Almost every PL/SQL program you write contains internal data stored as variables, constants, records, or tables. This chapter refers to these various types of storage as variables. Variables may be used for many purposes; for example, they may store information retrieved from columns in a table or may hold calculated values for use only in the program. Variables may be scalar (made up of a single value) or composite (made up of multiple values or components).
The attributes of a variable are its name, datatype, and value (or values, in a complex datatype like a record). The name indicates the part of memory you want to access or change. The datatype determines the type of information you can store in the variable. The value (or values, in the case of a composite datatype) is the set of bits stored in the variable's memory location.
This chapter describes the kinds of names you can give PL/SQL elements and the different types of scalar variables you can declare and use in your programs. It also offers tips on how best to use program data in your code.
A named constant is a special kind of variable. A named constant has a name, datatype, and value, just like a regular variable. However, unlike a regular variable, the value of a named constant must be set when the constant is declared and may not change thereafter. Its value is constant. Unless otherwise mentioned, the information provided below for variables also applies to named constants.
The name of your identifier should describe as accurately and concisely as possible what the identifier represents. Let's take a look at choosing the name for a variable. Outside of the actual use or context of a variable, the name is all the variable's got. And if the name is bad, the context is often distorted by the bad choice of a moniker.
The first step towards choosing an accurate name is to have a clear idea of how the variable is to be used. You might even take a moment to write down -- in noncomputer terms -- what the variable represents. You can then easily extract an appropriate name from this statement. For example, if a variable represents the "total number of calls made about lukewarm coffee," a good name for that variable would be total_calls_on_cold_coffee -- or tot_cold_calls, if you are allergic to five-word variable names. A bad name for that variable would be "totcoffee" or t_#_calls_lwcoff, both of which are too cryptic to get the point across.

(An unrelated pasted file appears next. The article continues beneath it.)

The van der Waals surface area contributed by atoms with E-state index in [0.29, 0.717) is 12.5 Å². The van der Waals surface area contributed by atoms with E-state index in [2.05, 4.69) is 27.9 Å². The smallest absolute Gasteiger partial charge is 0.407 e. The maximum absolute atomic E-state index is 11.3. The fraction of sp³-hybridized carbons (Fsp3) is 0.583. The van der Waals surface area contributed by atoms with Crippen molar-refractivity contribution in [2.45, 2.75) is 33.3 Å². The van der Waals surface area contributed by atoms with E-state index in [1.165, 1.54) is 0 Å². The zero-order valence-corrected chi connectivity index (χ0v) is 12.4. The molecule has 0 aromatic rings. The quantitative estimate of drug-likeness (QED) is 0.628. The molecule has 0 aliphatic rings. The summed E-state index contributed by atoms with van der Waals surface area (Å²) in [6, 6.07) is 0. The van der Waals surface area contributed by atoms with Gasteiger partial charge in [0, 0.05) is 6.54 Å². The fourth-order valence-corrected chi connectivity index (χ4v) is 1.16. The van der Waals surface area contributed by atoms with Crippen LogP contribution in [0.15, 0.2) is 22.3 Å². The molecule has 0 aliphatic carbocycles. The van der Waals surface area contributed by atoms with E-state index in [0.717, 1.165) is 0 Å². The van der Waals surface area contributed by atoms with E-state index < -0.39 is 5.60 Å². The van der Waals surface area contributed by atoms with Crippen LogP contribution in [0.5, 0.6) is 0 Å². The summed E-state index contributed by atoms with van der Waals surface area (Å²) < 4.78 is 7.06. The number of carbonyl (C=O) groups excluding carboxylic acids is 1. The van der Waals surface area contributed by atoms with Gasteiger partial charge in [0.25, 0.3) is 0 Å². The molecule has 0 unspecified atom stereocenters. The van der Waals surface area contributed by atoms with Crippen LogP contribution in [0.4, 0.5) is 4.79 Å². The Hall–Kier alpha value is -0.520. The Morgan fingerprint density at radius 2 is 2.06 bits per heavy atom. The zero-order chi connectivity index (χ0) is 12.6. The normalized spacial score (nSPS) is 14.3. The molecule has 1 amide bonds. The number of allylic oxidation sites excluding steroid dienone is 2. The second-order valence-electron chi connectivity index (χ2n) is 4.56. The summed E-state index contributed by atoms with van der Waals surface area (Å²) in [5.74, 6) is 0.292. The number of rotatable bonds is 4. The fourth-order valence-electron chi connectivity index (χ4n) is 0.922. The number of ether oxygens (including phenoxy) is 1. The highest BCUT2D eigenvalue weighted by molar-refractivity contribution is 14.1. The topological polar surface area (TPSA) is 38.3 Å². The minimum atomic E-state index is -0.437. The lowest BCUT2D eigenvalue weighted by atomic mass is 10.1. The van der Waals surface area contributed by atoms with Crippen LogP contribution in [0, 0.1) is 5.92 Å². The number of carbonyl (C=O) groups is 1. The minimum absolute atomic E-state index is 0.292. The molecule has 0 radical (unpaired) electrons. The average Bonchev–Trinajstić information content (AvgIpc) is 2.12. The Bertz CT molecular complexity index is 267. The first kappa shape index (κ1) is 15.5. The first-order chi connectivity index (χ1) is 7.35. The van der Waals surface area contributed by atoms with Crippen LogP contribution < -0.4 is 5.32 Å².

You can also give each variable a name that describes the business problem that variable will be used to solve. The name should be much more than a description of the internal or computer-oriented function of the variable. If you need a Boolean variable to indicate when "the total order amount exceeds existing balance," a good name would be total_order_exceeds_balance. A poorly chosen name would be float_overflow or group_sum_too_big. You, the developer, know that you had to perform a SUM with a GROUP BY to calculate the total order, but no one else needs to know about that.
PL/SQL lets you use 30 characters, including very clear separators such as the underscore character ( _ ), to name your variables. That gives you lots of room to come up with unambiguous names. In fact, if you have variable names of fewer than five characters in length, they are probably too short to be accurate and useful.
Resist the temptation to name a variable which stores the current date as curdat or now. Instead use the more descriptive current_date or even system_date (a logical expansion on the SQL function SYSDATE, which usually provides the value).
An excellent way to check the quality of your variable names (as well as the names of your other objects, particularly module names) is to ask for feedback from another developer on the same project. The code should, to a large extent, make sense if the variables and other identifiers are named in ways that describe the action, and not the cute programming tricks you used to meet the specifications.
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